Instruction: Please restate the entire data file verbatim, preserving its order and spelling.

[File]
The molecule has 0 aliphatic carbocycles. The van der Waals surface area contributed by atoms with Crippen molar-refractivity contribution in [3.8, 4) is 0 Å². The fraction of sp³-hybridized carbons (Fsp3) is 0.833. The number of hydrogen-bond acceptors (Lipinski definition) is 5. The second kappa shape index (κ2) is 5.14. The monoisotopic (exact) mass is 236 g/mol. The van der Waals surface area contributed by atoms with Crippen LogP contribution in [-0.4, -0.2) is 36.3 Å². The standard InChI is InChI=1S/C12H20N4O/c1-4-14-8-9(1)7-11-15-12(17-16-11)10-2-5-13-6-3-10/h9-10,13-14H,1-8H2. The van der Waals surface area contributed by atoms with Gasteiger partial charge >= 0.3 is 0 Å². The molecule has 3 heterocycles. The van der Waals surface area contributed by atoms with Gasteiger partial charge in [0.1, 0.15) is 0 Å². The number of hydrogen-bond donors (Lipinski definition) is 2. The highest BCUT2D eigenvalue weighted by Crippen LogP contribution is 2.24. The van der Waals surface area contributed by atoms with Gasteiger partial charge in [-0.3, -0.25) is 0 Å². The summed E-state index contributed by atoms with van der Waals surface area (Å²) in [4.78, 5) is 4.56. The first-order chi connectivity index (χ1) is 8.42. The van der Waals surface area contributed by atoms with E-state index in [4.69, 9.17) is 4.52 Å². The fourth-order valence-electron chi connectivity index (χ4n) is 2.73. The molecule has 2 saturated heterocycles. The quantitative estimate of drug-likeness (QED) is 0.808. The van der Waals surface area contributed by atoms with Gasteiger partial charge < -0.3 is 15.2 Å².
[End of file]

The molecule has 0 aliphatic carbocycles. The van der Waals surface area contributed by atoms with Crippen molar-refractivity contribution in [3.8, 4) is 0 Å². The fraction of sp³-hybridized carbons (Fsp3) is 0.833. The number of hydrogen-bond acceptors (Lipinski definition) is 5. The second kappa shape index (κ2) is 5.14. The monoisotopic (exact) mass is 236 g/mol. The van der Waals surface area contributed by atoms with Crippen LogP contribution in [-0.4, -0.2) is 36.3 Å². The standard InChI is InChI=1S/C12H20N4O/c1-4-14-8-9(1)7-11-15-12(17-16-11)10-2-5-13-6-3-10/h9-10,13-14H,1-8H2. The van der Waals surface area contributed by atoms with Gasteiger partial charge >= 0.3 is 0 Å². The molecule has 3 heterocycles. The van der Waals surface area contributed by atoms with Gasteiger partial charge in [0.1, 0.15) is 0 Å². The number of hydrogen-bond donors (Lipinski definition) is 2. The highest BCUT2D eigenvalue weighted by Crippen LogP contribution is 2.24. The van der Waals surface area contributed by atoms with Gasteiger partial charge in [-0.3, -0.25) is 0 Å². The summed E-state index contributed by atoms with van der Waals surface area (Å²) in [4.78, 5) is 4.56. The first-order chi connectivity index (χ1) is 8.42. The van der Waals surface area contributed by atoms with E-state index in [4.69, 9.17) is 4.52 Å². The fourth-order valence-electron chi connectivity index (χ4n) is 2.73. The molecule has 2 saturated heterocycles. The quantitative estimate of drug-likeness (QED) is 0.808. The van der Waals surface area contributed by atoms with Gasteiger partial charge < -0.3 is 15.2 Å².